As the nation debates health reform options, Governor Jim Douglas today announced that Vermont was chosen to participate in Transforming Care for Dual Eligibles, a national initiative that will test innovative models for people who are dually eligible for Medicare and Medicaid . Vermont will join six states in developing and implementing strategies to improve care and control costs for dual eligibles, a high-need population with individual health care costs nearly five times those of other Medicare beneficiaries. The program is designed by the Center for Health Care Strategies (CHCS) and supported by The Commonwealth Fund. I m so proud that Vermont is once again leading the nation in its health care reform efforts, said Governor Jim Douglas. Vermont is first in the nation to have a Choices for Care 1115 Long Term Care Waiver program, which equalizes entitlement to nursing home and home/community based services for long term care Medicaid eligible Vermonters. In addition, Vermont developed the Global Commitment 1115 Waiver, a first in the nation Medicaid Waiver wherein the State is the managed care organization. This grant will help us continue to make progress toward lowering the growth in health care costs for Vermonters eligible for both Medicare and Medicaid.Under the new grant, Vermont will work with CHCS and the Centers for Medicare and Medicaid Services (CMS) on the authority and process to create a pilot where Vermont would be a Special Needs Plan (SNP). As a SNP, Vermont would work with local providers to serve dually eligible beneficiaries across both of Vermont s waivers. As we look toward reforming our health care system, there are significant opportunities to improve the quality and cost-effectiveness of care for people who are eligible for both Medicaid and Medicare coverage, whose needs are often overlooked, said Commonwealth Fund President Karen Davis. The work of these seven states in designing patient-centered delivery models, if successful, could help pave the way for other states seeking to improve care for these vulnerable beneficiaries.Nationally, the more than eight million adults who are dually eligible represent approximately 18% of the Medicaid population, but account for 46% of the program s costs due to their complex array of medical, behavioral, and long-term care needs. A majority of dual eligibles are in fragmented fee-for-service systems, with little to no care coordination. Integrating the financing, delivery, and administration of services across Medicaid and Medicare could significantly reduce unnecessary hospitalizations and decrease the use of institutional care over time. This is exactly that type of program integration we need in order to provide better care for our citizens, Douglas continued. Through my work as co-chair of the National Governors Association State Alliance for e-Health, we are pursuing strategies for increased long-term care coordination with electronic medical records to better serve those with chronic conditions. I will continue to lead both nationally and here at home so that we can make important reforms and provide better care to Vermonters.Vermont is joining Colorado, Maryland, Massachusetts, Michigan, Pennsylvania, and Texas, in seeking to eliminate the barriers to integrating Medicaid- and Medicare-covered services. Through the 18-month program, participating states will receive in-depth technical assistance addressing program design, care models, financing mechanisms, contracting strategies, and working with CMS. With growing momentum, including Congressional interest, for integrating care, it is an ideal time to develop and test new state approaches to improve the quality of care for duals, said Melanie Bella, Senior Vice President at CHCS. We applaud Vermont for its commitment to establish practical and replicable solutions for integrating Medicaid and Medicare and improve care for dual eligibles in the state.The Transforming Care initiative continues the work begun by CMS and five states under CHCS’ earlier Integrated Care Program to address operational hurdles to integrating care by contracting with SNPs. The new program s goal is to develop a range of integrated delivery models for dual eligibles that can be implemented by other states across the country. Lessons from participating states will be disseminated to Medicaid stakeholders throughout the course of the initiative.The Commonwealth Fund is a private foundation supporting independent research on health policy reform and a high performance health system. For more information, visit www.commonwealthfund.org(link is external).The Center for Health Care Strategies (CHCS) is a nonprofit policy resource center dedicated to improving health care quality for low-income children and adults, people with chronic illnesses and disabilities, frail elders, and racially and ethnically diverse populations experiencing disparities in care. CHCS works with state and federal agencies, health plans, and providers to develop innovative programs that better serve Medicaid beneficiaries. For more information, visit www.chcs.org(link is external).Source: Governor’s officeVermont Resources:For details about the Choices fro Care Waiver, please refer to http://www.ddas.vermont.gov/ddas-programs/programs-cfc/programs-cfc-defa(link is external)…).For details about he Global commitment waiver, please refer to: http://ovha.vermont.gov/administration/2008-global-commitment-to-health-(link is external)…)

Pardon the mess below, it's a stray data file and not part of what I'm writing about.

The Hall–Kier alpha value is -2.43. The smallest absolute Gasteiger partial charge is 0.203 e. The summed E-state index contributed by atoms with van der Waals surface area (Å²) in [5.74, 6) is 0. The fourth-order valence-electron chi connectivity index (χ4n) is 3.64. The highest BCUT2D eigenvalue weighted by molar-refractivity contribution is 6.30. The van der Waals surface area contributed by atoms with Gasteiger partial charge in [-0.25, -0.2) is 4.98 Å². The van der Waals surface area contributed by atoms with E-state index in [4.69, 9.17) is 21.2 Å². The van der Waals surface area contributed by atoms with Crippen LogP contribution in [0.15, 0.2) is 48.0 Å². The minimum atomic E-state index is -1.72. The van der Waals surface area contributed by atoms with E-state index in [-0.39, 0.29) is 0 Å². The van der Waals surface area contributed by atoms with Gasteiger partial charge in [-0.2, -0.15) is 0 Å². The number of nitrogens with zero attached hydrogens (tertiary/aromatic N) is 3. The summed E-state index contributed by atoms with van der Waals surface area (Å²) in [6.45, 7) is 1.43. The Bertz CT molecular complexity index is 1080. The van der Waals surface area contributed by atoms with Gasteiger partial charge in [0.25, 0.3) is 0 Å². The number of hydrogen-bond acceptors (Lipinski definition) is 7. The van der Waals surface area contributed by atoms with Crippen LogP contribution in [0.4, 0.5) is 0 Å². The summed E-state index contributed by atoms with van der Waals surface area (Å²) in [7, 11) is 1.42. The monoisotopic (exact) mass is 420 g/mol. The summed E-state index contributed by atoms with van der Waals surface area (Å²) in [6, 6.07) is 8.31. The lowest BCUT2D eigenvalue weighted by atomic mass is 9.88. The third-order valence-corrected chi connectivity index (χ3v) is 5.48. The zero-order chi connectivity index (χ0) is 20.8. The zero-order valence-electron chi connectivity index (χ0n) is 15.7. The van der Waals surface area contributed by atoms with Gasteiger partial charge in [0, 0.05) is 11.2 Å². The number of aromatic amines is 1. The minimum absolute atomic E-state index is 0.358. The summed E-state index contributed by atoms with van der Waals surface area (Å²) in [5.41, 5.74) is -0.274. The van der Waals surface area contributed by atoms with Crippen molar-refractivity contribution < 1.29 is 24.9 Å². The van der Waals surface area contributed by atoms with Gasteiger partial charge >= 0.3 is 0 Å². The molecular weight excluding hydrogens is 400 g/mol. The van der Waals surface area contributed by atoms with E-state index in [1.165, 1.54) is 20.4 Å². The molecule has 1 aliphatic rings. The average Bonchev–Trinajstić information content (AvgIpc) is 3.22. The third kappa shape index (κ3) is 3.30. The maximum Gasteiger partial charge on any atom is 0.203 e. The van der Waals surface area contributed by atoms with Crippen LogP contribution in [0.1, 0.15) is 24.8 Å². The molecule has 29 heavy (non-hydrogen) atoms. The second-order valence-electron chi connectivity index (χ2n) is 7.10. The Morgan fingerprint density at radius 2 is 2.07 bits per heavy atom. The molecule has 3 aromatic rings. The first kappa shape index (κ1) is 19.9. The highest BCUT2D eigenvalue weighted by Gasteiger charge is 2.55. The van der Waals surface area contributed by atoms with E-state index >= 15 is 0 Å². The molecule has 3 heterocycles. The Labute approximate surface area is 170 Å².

By Juan Delgado/Diálogo February 06, 2019 The Argentine and Chilean navies combined efforts once more to guarantee ship security and protect southern waters through the Combined Antarctic Naval Patrol (PANC, in Spanish). PANC’s 21st edition will patrol Antarctic waters until March 31. The objective of the binational military component is to keep vessels secure as they navigate Antarctic waters and respond to maritime emergencies. Naval units also bring logistics support to scientific activities and Antarctic bases. “PANC’s role is to provide search and rescue, maritime rescue, and pollution control,” Argentine Navy Lieutenant Commander Augusto Lizondo, chief of Southern Naval Operations (ANAU, in Spanish), told Diálogo. “The goal [is to] secure navigation and human life at sea, and help keep the waters free of pollution.” For the four-month mission, the Argentine Navy deployed the dispatch boat ARA Islas Malvinas, while Chile contributed with the tug vessel ATF-67 Lautaro and the maritime patrol boat OPV-83 Marinero Fuentealba. A total of 120 service members from both countries take part in PANC, including sailors, medical personnel, meteorologists, and tactical and rescue divers. Broad responsibility PANC’s tasks are performed in maritime areas beyond Tierra del Fuego, the southernmost tip of South America, shared by Argentina and Chile. “The activity period is divided into four stages of 33 days each, with a unit either from Chile or Argentina stationed in the Antarctic sector at each stage,” said Lt. Cdr. Lizondo. The Argentine and Chilean navy ships alternate the four periods—named Alfa, Bravo, Charlie, and Delta—configured as Antarctic service or support ships. Chile’s ATF-67 Lautaro kicked off PANC activities on November 15, 2018. On December 19, the ARA Islas Malvinas began patrolling the icy waters of Antarctica until January 22. The Chilean Navy leads the Charlie stage until February 26, while the ARA Islas Malvinas will conclude the patrol upon returning to its home port in Ushuaia in late March. “We conduct search-and-rescue missions and maritime rescue, and we provide support to units and bases in the Antarctic sector,” said Lt. Cmdr. Lizondo. “That way, mutual trust is established between the two countries, as well as support in monitoring the Antarctic areas of responsibility.” Other activities include meteorological support for vessels navigating the area, emergency medical assistance, transport of people—especially scientists between Antarctic bases or stations—and logistics supply. “Since PANC began, it assisted with many emergencies occurring in the area of responsibility, including rescuing ship crews stranded in this area,” Chilean Navy Captain Miguel Alarcón, chief of the Navy’s Antarctic Affairs, told Diálogo. Mutual trust To facilitate operations, an exchange officer of each navy boards each ship so that operations can run smoothly. ANAU and the Chilean Navy’s Third Naval Zone Command lead the activities that strengthen mutual trust between military institutions. “Considering that, based on the Antarctic Treaty, the continent is an area devoted to peace and science, with special care for the environment and its condition as a natural reserve, it’s been particularly relevant for both countries to combine work in activities meant to safeguard human life at sea,” said Capt. Alarcón. “In addition, it’s important to consider that PANC helps shorten response times and enable prompt, effective assistance in the area in case of emergencies.” Enduring friendship PANC was created after the 1984 Treaty of Peace and Friendship between Chile and Argentina, and has been conducted without interruption since 1998. According to Capt. Alarcón, Antarctica is crucial to both countries. “We should keep in mind that Chile and Argentina are the closest countries to the Antarctic Peninsula,” said Capt. Alarcón. “In Chile and Argentina’s maritime domains, this activity enabled us to standardize procedures, and increase interoperability between the two navies, as well as in search-and-rescue missions in Antarctica, contributing to the optimization of human and material resources for both institutions.” During the last edition of PANC, the binational military component provided support to 11 Antarctic bases, navigating more than 14,000 nautical miles in 120 days. “This joint effort shows the excellent level of interoperability in our combined maritime operations, achieved through a long process of fostering trust and friendship,” said Admiral José Luis Villán, chairman of the Argentine Navy’s Joint Chiefs of Staff.
“Middle-class taxpayers who file a Schedule C — freelancers, consultants and very small businesses — are three times as likely to be audited as those in the same income group with no such business income.” That’s according to a New York Times article about an increase in audits of the middle class: those earning between $25,000 and $100,000 annually. Though people who report very low and very high earning are audited at higher rates than middle-income Americans, the number of audits is increasing across tax brackets.